Free work. Unpaid work. Spec work. Whatever you want to call it. If you’re not getting paid, you’re probably being taken advantage of. Unless of course its something you really want to do.
You may have always wanted to work for a particular charity or for a cause that you feel passionate about and would like to pitch some work to them. That’s a totally different story. That’s a passion project. Imagine how you’d feel if it then turned into paid work.
What I’m really talking about are the ‘opportunities’. The ‘opportunity’ to paint a mural on a café wall because everyone who has a coffee there will see your artwork. The ‘speculative’ job that might turn into a bigger job (that never ever does by the way). The ‘exposure’ you’ll get by providing that illustration or design which will get loads of eyes on it. Say no to all of that. Avoid those words at all costs for your own sanity – opportunity, speculative, exposure. It never ends well.
I say this from experience because I’ve done more free work than I care to mention over the years. Sometimes I’ve been paid a minimal amount for speculative work in the hope that it leads to a bigger job. It never has. From the children’s book that was ‘one of four’ that turned out to be a one off project to the branded character job that I spent two days on for £25 because ‘there’s loads of this work to come’. It never did. Yeah, I’m done with that. A plumber wouldn’t come to plumb your bath in in the hope they’ll also get the sink, toilet and washing machine to do. Yet some companies think it’s perfectly acceptable to request creatives to work for free. Companies with money. Because creatives live on fresh air and rainbows because they are doing what they love to do. No. I might love drawing but I don’t love worrying about paying my bills and nor should I have to. Unpaid work is not okay.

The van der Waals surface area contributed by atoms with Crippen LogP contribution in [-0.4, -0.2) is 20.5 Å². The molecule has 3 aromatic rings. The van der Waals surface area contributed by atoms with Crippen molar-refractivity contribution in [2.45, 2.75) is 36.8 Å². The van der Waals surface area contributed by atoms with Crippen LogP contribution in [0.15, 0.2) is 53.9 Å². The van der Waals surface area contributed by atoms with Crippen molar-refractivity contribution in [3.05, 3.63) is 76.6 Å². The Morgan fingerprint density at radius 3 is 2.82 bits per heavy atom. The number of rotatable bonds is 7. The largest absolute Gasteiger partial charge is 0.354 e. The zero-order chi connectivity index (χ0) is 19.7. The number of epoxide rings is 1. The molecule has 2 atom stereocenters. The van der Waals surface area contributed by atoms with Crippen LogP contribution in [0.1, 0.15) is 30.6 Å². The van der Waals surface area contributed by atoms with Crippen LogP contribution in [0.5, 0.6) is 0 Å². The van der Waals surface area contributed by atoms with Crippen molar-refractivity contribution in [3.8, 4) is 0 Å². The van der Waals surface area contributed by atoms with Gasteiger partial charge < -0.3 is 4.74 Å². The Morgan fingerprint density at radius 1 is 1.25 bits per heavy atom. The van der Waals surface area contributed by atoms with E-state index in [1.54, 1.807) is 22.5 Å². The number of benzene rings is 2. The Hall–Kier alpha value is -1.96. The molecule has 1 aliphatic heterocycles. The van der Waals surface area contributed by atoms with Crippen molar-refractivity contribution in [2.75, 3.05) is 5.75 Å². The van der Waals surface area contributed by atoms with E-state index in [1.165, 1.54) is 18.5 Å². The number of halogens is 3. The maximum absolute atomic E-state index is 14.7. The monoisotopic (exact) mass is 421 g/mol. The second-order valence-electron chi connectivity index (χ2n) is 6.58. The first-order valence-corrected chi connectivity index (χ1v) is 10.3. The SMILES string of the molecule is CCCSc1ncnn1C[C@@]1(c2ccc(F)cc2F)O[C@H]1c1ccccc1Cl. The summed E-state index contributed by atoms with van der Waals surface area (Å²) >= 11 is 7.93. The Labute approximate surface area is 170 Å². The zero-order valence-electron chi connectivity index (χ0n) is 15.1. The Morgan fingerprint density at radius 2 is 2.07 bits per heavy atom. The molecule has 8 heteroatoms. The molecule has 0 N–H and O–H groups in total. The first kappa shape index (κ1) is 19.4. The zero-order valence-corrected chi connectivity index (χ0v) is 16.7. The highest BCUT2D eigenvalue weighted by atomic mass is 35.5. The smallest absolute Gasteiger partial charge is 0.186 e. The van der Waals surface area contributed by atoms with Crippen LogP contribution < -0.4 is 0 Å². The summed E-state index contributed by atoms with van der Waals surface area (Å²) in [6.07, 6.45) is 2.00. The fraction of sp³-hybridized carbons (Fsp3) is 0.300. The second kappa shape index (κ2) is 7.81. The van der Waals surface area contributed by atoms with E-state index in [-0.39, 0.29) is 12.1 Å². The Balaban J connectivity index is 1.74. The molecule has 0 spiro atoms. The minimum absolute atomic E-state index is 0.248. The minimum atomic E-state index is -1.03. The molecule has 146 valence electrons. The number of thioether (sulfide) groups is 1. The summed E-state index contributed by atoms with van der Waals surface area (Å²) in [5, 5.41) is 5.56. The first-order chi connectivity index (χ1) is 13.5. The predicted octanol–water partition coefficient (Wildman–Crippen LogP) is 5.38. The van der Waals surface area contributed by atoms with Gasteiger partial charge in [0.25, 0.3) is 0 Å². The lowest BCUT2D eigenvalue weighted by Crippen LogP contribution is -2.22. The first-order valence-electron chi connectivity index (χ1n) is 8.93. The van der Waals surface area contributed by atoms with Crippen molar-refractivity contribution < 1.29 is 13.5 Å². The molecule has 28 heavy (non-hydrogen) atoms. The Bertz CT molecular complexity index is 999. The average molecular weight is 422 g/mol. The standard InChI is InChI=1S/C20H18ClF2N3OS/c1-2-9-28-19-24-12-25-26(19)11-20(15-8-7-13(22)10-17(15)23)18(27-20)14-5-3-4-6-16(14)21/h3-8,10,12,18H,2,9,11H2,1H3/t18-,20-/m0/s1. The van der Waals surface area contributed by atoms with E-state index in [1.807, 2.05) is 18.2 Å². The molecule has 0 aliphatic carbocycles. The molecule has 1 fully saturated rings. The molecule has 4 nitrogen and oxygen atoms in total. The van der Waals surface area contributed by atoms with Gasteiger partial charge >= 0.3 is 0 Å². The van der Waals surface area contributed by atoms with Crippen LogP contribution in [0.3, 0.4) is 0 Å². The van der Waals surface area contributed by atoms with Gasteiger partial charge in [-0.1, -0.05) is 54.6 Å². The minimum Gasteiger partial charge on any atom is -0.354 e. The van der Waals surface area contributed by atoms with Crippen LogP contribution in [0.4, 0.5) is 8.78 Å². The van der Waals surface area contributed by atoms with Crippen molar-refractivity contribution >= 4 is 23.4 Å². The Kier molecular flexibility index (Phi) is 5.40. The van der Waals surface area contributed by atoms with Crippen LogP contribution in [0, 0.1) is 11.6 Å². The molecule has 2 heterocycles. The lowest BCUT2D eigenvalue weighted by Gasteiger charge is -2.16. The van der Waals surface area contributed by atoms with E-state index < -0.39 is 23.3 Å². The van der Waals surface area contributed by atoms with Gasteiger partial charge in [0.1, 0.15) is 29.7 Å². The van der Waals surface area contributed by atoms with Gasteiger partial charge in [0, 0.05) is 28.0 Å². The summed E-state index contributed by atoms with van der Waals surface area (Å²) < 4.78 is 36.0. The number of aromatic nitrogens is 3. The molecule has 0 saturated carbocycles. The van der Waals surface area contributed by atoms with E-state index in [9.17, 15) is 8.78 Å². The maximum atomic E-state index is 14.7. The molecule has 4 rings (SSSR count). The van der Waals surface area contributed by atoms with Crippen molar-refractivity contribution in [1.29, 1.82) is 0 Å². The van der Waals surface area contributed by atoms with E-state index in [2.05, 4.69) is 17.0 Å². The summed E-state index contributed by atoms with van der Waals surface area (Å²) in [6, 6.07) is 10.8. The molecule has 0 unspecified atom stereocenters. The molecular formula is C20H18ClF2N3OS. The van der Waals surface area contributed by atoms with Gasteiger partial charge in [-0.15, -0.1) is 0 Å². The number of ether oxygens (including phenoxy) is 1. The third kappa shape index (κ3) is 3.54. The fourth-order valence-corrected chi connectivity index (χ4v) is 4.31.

So a few years ago I decided that that was it. No more free work. No more being taken for a mug. I even turned down a job with a huge publisher who wanted the earth for very little payment. I worked out that I would have been working for around £3.60 an hour. If they don’t work for that, why should I? Why should anyone? I have bills to pay just like the people asking for the free or badly paid work. Plus, the people or businesses who ask are usually in a better position than you financially anyway. Obviously you’ll make your own mind up about what you are and aren’t willing to do. This is just my experience. But if you do take that work on, just know that they’ll end up being your pickiest client too.
Don’t get me wrong, I’m not an ogre. There are some things I do within a project that go above and beyond what the client has paid for but that’s at my discretion. Not because the client expects it to be done for nothing. They’re usually the clients you like working with as they appreciate what you’ve done for them. And everyone likes to work with nice people right?
All I’m saying is keep your guard up. If the thought of that free work leading to a £50,000 job sounds too good to be true, it probably is. Run for the hills.